BONN — The Bertelsmann publishing company, little known outside its native West Germany, has jumped into the forefront of the world's media industry by its determined takeover campaign in the United States.
The company, already Europe's leading media group, has overtaken CBS and Capital Cities/ABC in global sales after two weighty acquisitions in the United States last month.
Last week, it bought the prestigious Doubleday publishing house, among the largest in the United States, for $475 million. Only two weeks earlier, Bertelsmann had spent $300 million to take full control of the RCA/Ariola International recording company.
The acquisitions cap a two-year effort by Bertelsmann to become a major player in the largest media market in the West.
But for all its international success and savvy, family-owned Bertelsmann is still run from the provincial northern town of Guetersloh, where it began as a printer of hymnals and religious tracts 151 years ago.
Unlike press barons and media moguls in such culture capitals as New York and London, Bertelsmann's top officials shun publicity and are little-known outside publishing circles.
Bertelsmann's period of spectacular growth began with the establishment of book clubs during West Germany's "economic miracle" after World War II.
Today, Bertelsmann owns book and record clubs with some 16 million members in 19 countries.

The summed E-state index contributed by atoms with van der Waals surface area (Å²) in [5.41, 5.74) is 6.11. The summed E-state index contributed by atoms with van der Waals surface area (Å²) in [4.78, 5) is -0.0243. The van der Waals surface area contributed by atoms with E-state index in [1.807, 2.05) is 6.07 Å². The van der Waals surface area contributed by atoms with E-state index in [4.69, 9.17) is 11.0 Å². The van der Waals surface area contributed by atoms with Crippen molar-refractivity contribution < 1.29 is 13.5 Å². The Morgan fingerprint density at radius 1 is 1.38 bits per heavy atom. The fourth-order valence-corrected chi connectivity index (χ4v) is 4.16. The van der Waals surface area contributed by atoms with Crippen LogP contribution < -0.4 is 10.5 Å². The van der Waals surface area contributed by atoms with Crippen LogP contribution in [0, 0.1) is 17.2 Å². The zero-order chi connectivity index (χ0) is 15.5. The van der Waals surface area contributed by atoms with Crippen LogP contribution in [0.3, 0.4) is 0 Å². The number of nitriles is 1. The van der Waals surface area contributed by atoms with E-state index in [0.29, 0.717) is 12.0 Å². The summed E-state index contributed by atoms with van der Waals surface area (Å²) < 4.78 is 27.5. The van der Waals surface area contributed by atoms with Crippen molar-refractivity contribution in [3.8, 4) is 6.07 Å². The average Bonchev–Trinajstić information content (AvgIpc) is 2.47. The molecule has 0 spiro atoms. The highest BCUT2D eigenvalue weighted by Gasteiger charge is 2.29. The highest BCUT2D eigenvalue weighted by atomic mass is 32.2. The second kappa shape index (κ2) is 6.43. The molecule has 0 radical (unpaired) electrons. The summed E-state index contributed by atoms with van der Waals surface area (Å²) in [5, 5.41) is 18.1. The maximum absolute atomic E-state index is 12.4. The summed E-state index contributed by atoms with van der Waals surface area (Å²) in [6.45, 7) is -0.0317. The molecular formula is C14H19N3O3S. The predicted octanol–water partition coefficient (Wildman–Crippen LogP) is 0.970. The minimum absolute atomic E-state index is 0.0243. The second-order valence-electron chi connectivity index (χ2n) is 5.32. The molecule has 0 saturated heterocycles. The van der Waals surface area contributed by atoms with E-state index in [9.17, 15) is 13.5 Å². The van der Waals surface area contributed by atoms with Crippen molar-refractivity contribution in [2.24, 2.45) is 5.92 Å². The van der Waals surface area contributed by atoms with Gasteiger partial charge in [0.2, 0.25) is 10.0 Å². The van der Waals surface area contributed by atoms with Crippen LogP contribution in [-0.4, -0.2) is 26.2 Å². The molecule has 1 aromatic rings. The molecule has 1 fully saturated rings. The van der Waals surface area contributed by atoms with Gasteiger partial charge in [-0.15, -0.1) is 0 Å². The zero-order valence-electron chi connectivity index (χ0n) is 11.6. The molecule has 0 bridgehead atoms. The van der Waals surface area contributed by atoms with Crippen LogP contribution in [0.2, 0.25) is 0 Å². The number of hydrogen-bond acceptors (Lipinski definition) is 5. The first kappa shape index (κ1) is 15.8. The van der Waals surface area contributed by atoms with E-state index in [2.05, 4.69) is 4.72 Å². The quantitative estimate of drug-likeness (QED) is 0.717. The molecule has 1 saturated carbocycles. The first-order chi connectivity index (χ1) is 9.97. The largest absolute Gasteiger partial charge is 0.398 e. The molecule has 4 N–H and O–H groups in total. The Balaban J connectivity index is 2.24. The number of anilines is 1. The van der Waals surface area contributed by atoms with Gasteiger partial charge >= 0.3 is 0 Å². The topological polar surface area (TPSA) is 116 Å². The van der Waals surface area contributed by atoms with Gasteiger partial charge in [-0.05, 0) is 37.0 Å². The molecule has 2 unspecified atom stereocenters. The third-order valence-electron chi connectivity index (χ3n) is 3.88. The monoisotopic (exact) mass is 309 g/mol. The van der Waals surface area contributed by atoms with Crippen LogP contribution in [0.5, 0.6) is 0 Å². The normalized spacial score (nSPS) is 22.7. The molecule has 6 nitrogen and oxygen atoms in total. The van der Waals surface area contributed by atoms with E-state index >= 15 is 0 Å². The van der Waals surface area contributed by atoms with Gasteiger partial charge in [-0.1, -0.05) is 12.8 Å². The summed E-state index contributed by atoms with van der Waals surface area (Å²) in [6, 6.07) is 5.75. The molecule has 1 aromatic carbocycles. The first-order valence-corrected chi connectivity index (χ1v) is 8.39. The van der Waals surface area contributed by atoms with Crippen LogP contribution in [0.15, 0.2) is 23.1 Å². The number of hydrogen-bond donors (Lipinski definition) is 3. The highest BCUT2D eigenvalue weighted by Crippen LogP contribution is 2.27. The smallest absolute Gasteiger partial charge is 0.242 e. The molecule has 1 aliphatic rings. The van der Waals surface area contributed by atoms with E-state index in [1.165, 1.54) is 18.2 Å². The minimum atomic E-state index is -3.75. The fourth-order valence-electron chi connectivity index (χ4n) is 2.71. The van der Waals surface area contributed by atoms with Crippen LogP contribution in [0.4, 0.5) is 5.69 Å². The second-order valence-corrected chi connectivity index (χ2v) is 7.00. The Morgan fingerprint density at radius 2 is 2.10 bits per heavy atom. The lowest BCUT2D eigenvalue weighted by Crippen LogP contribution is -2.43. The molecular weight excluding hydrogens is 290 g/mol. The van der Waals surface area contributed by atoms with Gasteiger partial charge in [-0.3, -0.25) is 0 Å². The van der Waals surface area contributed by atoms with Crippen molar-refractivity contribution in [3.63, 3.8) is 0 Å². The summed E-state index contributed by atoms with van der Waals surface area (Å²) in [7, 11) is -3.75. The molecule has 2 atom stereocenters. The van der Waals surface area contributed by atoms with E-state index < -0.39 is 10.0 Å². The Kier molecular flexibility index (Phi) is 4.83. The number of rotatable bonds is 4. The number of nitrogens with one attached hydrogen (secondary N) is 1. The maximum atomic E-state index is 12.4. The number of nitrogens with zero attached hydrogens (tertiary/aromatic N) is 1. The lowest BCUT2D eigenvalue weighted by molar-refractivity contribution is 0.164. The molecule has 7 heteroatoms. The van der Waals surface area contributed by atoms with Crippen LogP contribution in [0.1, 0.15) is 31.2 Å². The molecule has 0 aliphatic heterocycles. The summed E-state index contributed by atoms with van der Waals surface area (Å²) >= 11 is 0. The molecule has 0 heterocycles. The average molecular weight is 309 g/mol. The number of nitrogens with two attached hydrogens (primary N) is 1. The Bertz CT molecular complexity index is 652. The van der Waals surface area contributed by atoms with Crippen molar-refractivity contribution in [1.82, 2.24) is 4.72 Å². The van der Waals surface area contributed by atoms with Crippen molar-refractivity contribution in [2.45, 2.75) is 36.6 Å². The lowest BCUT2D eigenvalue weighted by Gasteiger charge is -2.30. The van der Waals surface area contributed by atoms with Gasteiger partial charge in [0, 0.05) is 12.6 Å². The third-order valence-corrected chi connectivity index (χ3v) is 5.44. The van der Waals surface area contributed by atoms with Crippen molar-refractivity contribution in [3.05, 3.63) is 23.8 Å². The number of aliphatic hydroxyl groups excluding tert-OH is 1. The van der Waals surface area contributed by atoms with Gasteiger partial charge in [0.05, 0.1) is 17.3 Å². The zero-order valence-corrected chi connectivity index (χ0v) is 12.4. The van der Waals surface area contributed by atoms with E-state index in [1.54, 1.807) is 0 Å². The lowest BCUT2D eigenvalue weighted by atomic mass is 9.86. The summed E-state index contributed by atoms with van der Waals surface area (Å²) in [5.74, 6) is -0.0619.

Its international empire also includes U.S.-based Bantam, the world's largest paperback publisher, and a variety of encyclopedia, map and atlas publishers.
Its 30 magazine titles include Stern in West Germany, with a circulation of about 1.4 million, and Parents magazine in the United States, with 1.7 million readers.
Through an affiliate company, Bertelsmann also has a minority stake in Der Spiegel, the leading West German weekly news magazine.
World Sales Swell
Bertelsmann is active in music publishing in America and direct satellite television in Europe and says it is keen to seize any suitable opportunity to gain a leading position in the new electronic media while continuing to expand in book and journal publishing.
Its latest acquisitions in the United States will help swell Bertelsmann's annual world sales in the 1986-87 financial year to $5 billion, up nearly 32 percent from just last year.
The sales boost gives Bertelsmann a lead over CBS, with sales last year of nearly $4.8 billion, and ABC/Capital Cities with $4.3 billion in turnover.
Bertelsmann spokesman Helmuth Runde confirmed industry calculations that Bertelsmann now leads CBS and ABC, but added: "The comparative rankings between us and U.S. firms are heavily influenced by movements in foreign exchange rates."
"We have always said we are one of the leading media groups in the world and are content to leave it at that," he said in a telephone interview from Guetersloh, a town of 80,000 near the Dutch border.
Time to Digest
Runde said the recent sharp fall of the dollar against the mark--making it less expensive for West German firms to make purchases in the United States--had not played a decisive role in Bertelsmann's two latest U.S. acquisitions.
"They are part of a strategic plan announced two years ago to look to the U.S. market for expansion," he said.
Asked if the firm had plans for further U.S. takeovers, he said, "In the last weeks we have landed two 'big fish'. . . . We need to digest them a bit first."
Part of the reason for Bertelsmann's steady growth overseas is the fact that it is already so large in West Germany that it cannot make any big purchases because of possible opposition from West German antitrust authorities.